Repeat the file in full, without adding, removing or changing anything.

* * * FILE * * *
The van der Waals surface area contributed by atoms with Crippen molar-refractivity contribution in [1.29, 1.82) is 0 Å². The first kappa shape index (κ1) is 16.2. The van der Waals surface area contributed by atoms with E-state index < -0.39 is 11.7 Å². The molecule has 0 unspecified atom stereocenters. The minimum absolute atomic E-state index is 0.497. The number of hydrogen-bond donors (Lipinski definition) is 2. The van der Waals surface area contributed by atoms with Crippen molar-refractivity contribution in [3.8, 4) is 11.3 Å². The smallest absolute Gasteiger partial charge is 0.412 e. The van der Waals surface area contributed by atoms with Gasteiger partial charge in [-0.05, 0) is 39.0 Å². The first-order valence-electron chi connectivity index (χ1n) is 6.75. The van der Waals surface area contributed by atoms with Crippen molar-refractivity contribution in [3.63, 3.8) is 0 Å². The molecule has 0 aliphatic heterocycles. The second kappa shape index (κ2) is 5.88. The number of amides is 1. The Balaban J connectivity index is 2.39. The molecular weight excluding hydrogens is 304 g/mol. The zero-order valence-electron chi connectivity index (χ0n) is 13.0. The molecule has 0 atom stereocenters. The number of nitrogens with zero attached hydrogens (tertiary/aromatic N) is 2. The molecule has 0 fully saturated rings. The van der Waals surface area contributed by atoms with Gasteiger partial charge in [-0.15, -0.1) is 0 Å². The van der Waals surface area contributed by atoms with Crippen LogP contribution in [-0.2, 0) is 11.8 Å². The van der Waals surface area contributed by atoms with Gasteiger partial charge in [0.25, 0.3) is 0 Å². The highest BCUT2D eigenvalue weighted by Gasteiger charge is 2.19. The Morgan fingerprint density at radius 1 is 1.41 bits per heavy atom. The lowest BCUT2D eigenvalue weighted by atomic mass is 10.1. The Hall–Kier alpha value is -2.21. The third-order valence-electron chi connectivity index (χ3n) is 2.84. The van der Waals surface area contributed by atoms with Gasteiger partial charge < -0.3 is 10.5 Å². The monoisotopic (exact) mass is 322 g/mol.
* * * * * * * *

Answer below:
The van der Waals surface area contributed by atoms with Crippen molar-refractivity contribution in [1.29, 1.82) is 0 Å². The first kappa shape index (κ1) is 16.2. The van der Waals surface area contributed by atoms with E-state index < -0.39 is 11.7 Å². The molecule has 0 unspecified atom stereocenters. The minimum absolute atomic E-state index is 0.497. The number of hydrogen-bond donors (Lipinski definition) is 2. The van der Waals surface area contributed by atoms with Crippen molar-refractivity contribution in [3.8, 4) is 11.3 Å². The smallest absolute Gasteiger partial charge is 0.412 e. The van der Waals surface area contributed by atoms with Gasteiger partial charge in [-0.05, 0) is 39.0 Å². The first-order valence-electron chi connectivity index (χ1n) is 6.75. The van der Waals surface area contributed by atoms with Crippen molar-refractivity contribution in [3.63, 3.8) is 0 Å². The molecule has 0 aliphatic heterocycles. The second kappa shape index (κ2) is 5.88. The number of amides is 1. The Balaban J connectivity index is 2.39. The molecular weight excluding hydrogens is 304 g/mol. The zero-order valence-electron chi connectivity index (χ0n) is 13.0. The molecule has 0 atom stereocenters. The number of nitrogens with zero attached hydrogens (tertiary/aromatic N) is 2. The molecule has 0 fully saturated rings. The van der Waals surface area contributed by atoms with Gasteiger partial charge in [-0.15, -0.1) is 0 Å². The van der Waals surface area contributed by atoms with Crippen LogP contribution in [-0.2, 0) is 11.8 Å². The van der Waals surface area contributed by atoms with Gasteiger partial charge in [0.25, 0.3) is 0 Å². The highest BCUT2D eigenvalue weighted by Gasteiger charge is 2.19. The Morgan fingerprint density at radius 1 is 1.41 bits per heavy atom. The lowest BCUT2D eigenvalue weighted by atomic mass is 10.1. The Hall–Kier alpha value is -2.21. The third-order valence-electron chi connectivity index (χ3n) is 2.84. The van der Waals surface area contributed by atoms with Gasteiger partial charge < -0.3 is 10.5 Å². The monoisotopic (exact) mass is 322 g/mol.